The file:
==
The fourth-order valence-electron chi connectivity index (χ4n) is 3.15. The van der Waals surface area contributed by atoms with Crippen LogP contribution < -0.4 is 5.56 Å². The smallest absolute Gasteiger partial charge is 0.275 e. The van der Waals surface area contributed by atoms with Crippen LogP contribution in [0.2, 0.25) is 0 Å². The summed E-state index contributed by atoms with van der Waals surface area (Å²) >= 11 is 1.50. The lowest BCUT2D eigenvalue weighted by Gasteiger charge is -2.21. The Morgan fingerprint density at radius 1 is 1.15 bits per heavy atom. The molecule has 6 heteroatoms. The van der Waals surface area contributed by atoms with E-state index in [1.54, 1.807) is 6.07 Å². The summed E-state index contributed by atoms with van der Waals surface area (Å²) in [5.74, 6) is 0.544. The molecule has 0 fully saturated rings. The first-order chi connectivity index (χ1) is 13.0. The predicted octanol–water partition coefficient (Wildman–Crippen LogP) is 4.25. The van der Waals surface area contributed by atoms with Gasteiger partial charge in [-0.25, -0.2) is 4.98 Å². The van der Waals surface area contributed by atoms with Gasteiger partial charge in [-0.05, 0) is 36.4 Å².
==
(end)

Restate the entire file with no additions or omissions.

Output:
The fourth-order valence-electron chi connectivity index (χ4n) is 3.15. The van der Waals surface area contributed by atoms with Crippen LogP contribution < -0.4 is 5.56 Å². The smallest absolute Gasteiger partial charge is 0.275 e. The van der Waals surface area contributed by atoms with Crippen LogP contribution in [0.2, 0.25) is 0 Å². The summed E-state index contributed by atoms with van der Waals surface area (Å²) >= 11 is 1.50. The lowest BCUT2D eigenvalue weighted by Gasteiger charge is -2.21. The Morgan fingerprint density at radius 1 is 1.15 bits per heavy atom. The molecule has 6 heteroatoms. The van der Waals surface area contributed by atoms with E-state index in [1.54, 1.807) is 6.07 Å². The summed E-state index contributed by atoms with van der Waals surface area (Å²) in [5.74, 6) is 0.544. The molecule has 0 fully saturated rings. The first-order chi connectivity index (χ1) is 13.0. The predicted octanol–water partition coefficient (Wildman–Crippen LogP) is 4.25. The van der Waals surface area contributed by atoms with Gasteiger partial charge in [-0.25, -0.2) is 4.98 Å². The van der Waals surface area contributed by atoms with Gasteiger partial charge in [-0.05, 0) is 36.4 Å².